In a little over 36 hours, Flea’s time at primary school will be over.
Judging by the tearful child I put to bed this evening, I’m not the only one surprised by the speed with which leaving primary school has come around.
On the one hand, Flea’s excited. She’s going to a great school, she’s growing up. It’s good.
But leaving primary school means leaving the security of a school she’s attended since a few weeks after her third birthday. That’s a scary proposition.
She’s leaving behind a really solid group of friends (aka The Awesome Foursome) who have made her primary school experience such a happy one.
And it’s raced by. The time between the photos below being taken and today? WOW, that was fast.
Tonight was one of those moments you dread as a parent.
The ones where you’ve got…. nothing. To see your child upset, and know you can’t fix it – well, I can’t be the only one who struggles with that, can I?
“It happens to everyone and it’s natural to feel sad, even though you’re excited, too,” I told her. “When you move on, the trick is to keep the very best stuff with you, and try to appreciate that you have these great memories of the things you need to leave behind.”
I’m not sure how well that advice worked, since it just made her cry a bit more. Truth be told, we’re both having mixed feelings.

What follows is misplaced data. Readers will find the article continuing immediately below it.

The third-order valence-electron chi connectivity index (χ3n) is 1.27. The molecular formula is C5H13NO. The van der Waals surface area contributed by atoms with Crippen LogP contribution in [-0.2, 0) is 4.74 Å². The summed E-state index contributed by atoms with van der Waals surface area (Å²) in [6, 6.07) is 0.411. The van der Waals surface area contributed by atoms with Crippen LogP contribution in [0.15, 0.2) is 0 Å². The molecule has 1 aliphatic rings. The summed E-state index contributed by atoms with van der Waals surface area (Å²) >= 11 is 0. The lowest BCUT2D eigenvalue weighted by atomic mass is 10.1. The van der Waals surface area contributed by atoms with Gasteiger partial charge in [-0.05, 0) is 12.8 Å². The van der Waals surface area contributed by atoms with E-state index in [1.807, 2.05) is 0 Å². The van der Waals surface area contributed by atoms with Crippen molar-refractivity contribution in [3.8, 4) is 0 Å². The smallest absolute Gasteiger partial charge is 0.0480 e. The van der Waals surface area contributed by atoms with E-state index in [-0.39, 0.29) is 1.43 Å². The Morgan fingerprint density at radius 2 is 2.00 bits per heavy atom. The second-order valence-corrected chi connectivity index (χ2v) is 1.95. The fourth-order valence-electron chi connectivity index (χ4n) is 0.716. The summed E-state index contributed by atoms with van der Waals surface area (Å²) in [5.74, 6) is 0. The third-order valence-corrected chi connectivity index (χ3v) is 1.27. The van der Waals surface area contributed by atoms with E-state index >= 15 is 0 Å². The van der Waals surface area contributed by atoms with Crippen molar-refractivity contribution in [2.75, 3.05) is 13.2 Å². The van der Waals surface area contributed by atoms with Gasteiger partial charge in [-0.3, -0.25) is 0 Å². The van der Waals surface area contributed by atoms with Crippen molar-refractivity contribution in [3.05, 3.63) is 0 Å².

After a decade of parenting, here’s what I’ve learned:
- Your child growing up is the single best thing in the world. Your heart will practically burst out of your chest with pride as you watch them learning new things, making friends, becoming their own people and enjoying everything the world has to offer.
- You’ll love being a part of that journey. You won’t want it to stop; far from it. But you’ll want it to go on forever.
- Being a parent means it’s entirely possible for half of your heart to be thrilled by the ten year old they are today while missing the nine-year-old they were yesterday. For every fantastic moment in the present or future, there’s an equally lovely moment in the past you’ll never get to revisit.
So yeah, I can empathise with Flea at the moment. Maybe a little too much.
The world feels off-kilter at the moment. Wider events are making the grown up world feel a bit ominous these days, and I have an urge to retreat into familiar places and faces. I’m excited for Flea’s future, while feeling nostalgic for a present that we haven’t left behind quite yet.
Deep breath time. I know leaving primary school is something we all go through. And this is an important skill for Flea to learn – how to adapt to change, to make new friends, while cherishing the old ones. Better learned now than later. I have made the right decision. I think. I’m confident she will settle into her new school well, when the time comes. She’s going to have a fantastic time.
In the meantime, I want to do what I can to make the transition, and leaving primary school, a little easier. Arranging definite dates to see friends. Planning holidays and family activities to keep her occupied. Helping her to look forward rather than back. But, oh, it’s hard to see something painful coming and know you can’t swerve.